(near present Taba) known by his name 'Saladin's Citadel
Mamluk and Ottoman Periods
The first scientifically accurate map of the peninsula: the 1869 Ordnance Survey of the Peninsula of Sinai
The peninsula was governed as part of Egypt under the Mamluk Sultanate of Egypt
from 1260 until 1517, when the Ottoman Sultan, Selim the Grim
, defeated the Egyptians at the Battles of Marj Dabiq
and al-Raydaniyya, and incorporated Egypt into the Ottoman Empire. From then until 1906, Sinai was administered by the Ottoman
provincial government of the Pashalik
of Egypt, even following the establishment of the Muhammad Ali Dynasty
's rule over the rest of Egypt in 1805.
The wilderness of Sinai, 1862
In 1906, the Ottoman Porte
formally transferred administration of Sinai to the Egyptian government, which essentially meant that it fell under the control of the United Kingdom
, who had occupied and largely controlled Egypt since 1882. The border imposed by the British runs in an almost straight line from Rafah
on the Mediterranean
shore to Taba
on the Gulf of Aqaba
. This line has served as the eastern border of Egypt ever since.
Israeli invasions and occupation
In 1956, Egypt nationalised the Suez Canal,
a waterway marking the boundary between Egyptian territory in Africa
and the Sinai Peninsula. Thereafter, Israeli ships were prohibited from using the Canal,
owing to the state of war between the two states. Egypt also prohibited ships from using Egyptian territorial waters on the eastern side of the peninsula to travel to and from Israel, effectively imposing a blockade on the Israeli port of Eilat
. In October 1956, in what is known in Egypt as the Tripartite Aggression, Israeli forces, aided by Britain, and France (which sought to reverse the nationalization and regain control over the Suez Canal), invaded Sinai and occupied much of the peninsula within a few days. In March 1957, Israel withdrew its forces from Sinai, following strong pressure from the United States
and the Soviet Union
. Thereafter, the United Nations Emergency Force
(UNEF) was stationed in Sinai to prevent any further conflict in the Sinai.
On 16 May 1967, Egypt ordered the UNEF out of Sinai
and reoccupied it militarily. Secretary-General U Thant
eventually complied and ordered the withdrawal without Security Council authorisation. In the course of the Six-Day War
that broke out shortly thereafter, Israel occupied the entire Sinai Peninsula, and Gaza Strip from Egypt, the West Bank
(including East Jerusalem
) from Jordan (which Jordan had controlled since 1949), and the Golan Heights
from Syria. The Suez Canal, the east bank of which was now occupied by Israel, was closed. Israel commenced efforts at large scale Israeli settlement in the Sinai Peninsula.
Egypt-Israel border, looking north from the Eilat
Following the Israeli conquest of Sinai, Egypt launched the War of Attrition
(1967–70) aimed at forcing Israel to withdraw from the Sinai. The war saw protracted conflict in the Suez Canal Zone, ranging from limited to large scale combat. Israeli shelling of the cities of Port Said
, and Suez
on the west bank of the canal, led to high civilian casualties (including the virtual destruction of Suez), and contributed to the flight of 700,000
Egyptian internal refugees. Ultimately, the war concluded in 1970 with no change in the front line.
On 6 October 1973, Egypt commenced Operation Badr
to retake the Sinai, while Syria launched a simultaneous operation to retake the Golan Heights,
thereby beginning the Yom Kippur War
(known in Egypt and much of Europe as the October War
). Egyptian engineering forces built pontoon bridges to cross the Suez Canal, and stormed the Bar-Lev Line
, Israel's defensive line along the Suez Canal's east bank. Though the Egyptians maintained control of most of the east bank of the Suez Canal, in the later stages of the war, the Israeli military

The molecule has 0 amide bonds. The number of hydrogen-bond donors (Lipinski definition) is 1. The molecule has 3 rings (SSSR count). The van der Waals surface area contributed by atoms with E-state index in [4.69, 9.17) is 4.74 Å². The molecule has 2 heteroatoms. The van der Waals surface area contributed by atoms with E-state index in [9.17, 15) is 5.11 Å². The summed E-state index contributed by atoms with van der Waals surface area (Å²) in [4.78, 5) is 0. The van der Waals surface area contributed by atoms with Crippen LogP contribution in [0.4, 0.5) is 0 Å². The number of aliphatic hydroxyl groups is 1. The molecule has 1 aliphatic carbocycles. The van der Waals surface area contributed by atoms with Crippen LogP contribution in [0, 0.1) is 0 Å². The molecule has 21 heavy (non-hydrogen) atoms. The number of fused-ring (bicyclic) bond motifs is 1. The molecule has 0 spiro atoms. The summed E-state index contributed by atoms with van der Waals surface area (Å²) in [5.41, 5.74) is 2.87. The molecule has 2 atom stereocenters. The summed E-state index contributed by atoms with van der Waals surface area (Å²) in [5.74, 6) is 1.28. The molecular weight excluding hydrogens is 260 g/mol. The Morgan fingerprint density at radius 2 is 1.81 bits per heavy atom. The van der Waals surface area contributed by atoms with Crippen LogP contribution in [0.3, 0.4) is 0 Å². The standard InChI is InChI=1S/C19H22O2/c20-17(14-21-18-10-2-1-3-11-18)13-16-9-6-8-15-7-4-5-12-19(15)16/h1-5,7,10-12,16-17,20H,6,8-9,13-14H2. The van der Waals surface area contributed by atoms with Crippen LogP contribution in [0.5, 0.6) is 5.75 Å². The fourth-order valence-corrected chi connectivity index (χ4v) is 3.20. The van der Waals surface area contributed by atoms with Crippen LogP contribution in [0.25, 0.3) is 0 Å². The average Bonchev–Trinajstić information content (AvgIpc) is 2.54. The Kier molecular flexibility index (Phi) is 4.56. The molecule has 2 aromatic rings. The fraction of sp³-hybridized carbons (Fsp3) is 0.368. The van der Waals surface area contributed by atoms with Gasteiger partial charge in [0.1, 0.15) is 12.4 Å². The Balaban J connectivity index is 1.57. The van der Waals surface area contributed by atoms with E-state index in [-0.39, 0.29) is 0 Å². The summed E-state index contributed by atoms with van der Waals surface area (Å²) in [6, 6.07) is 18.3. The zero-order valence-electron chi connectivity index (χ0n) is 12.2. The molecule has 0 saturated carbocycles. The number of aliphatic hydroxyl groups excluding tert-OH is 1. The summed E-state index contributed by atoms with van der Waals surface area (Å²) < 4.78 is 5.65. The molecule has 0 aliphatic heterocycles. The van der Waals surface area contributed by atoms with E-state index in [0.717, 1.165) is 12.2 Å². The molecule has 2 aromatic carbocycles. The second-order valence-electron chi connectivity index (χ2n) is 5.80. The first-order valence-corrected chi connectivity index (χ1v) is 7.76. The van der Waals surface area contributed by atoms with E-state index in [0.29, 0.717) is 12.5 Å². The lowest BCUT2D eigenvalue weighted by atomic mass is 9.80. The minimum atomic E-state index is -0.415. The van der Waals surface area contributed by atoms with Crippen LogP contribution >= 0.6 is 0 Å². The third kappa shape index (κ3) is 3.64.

crossed the southern section of the Suez Canal, cutting off the Egyptian 3rd Army, and occupied a section of the Suez Canal's west bank. The war ended following a mutually agreed-upon ceasefire. After the war, as part of the subsequent Sinai Disengagement Agreements
, Israel withdrew from immediate proximity with the Suez Canal, with Egypt agreeing to permit passage of Israeli ships. The canal was reopened in 1975, with President Sadat
leading the first convoy through the canal aboard an Egyptian destroyer.
1979–1982 Israeli withdrawal
In 1979, Egypt and Israel signed a peace treaty in which Israel agreed to withdraw from the entirety of the Sinai Peninsula. Israel subsequently withdrew in several stages, ending in 1982. The Israeli pull-out involved dismantling almost all Israeli settlements, including the settlement of Yamit
in north-eastern Sinai. The exception was that the coastal city of Sharm el-Sheikh
(which the Israelis had founded as Ofira
during their occupation of the Sinai Peninsula) was not dismantled. The Treaty allows monitoring of Sinai by the Multinational Force and Observers
, and limits the number of Egyptian military
forces in the peninsula.
Sinai peacekeeping zones
Article 2 of Annex I of the Peace Treaty called for the Sinai Peninsula to be divided into zones. Within these zones, Egypt and Israel were permitted varying degrees of military buildup:
- Zone A: Between the Suez Canal and Line A. Egypt is permitted a mechanized infantry division with a total of 22,000 troops in Zone A.
- Zone B: Between Line A and Line B. Egypt is permitted four border security battalions to support the civilian police in Zone B.
- Zone C: Between Line B and the Egypt–Israel border. Only the MFO and the Egyptian civilian police are permitted within Zone C.
- Zone D: Between the Egypt–Israel border and Line D. Israel is permitted four infantry battalions in Zone D.
Early 21st century security issues
Also on the rise are kidnappings of refugees
. According to Meron Estifanos, Eritrean refugees are often kidnapped by Bedouin in the northern Sinai, tortured, raped, and only released after receiving a large ransom.
Two young Bedouins
making bread in the desert
The two governorates of North and South Sinai have a total population of 597,000 (January 2013). This figure rises to 1,400,000 by including Western Sinai, the parts of the Port Said
Governorates lying east of the Suez Canal. Port Said alone has a population of roughly 500,000 people (January 2013). Portions of the populations of Ismailia and Suez live in west Sinai, while the rest live on the western side of the Suez Canal.
The population of Sinai has largely consisted of desert-dwelling Bedouins
with their colourful traditional costumes and significant culture.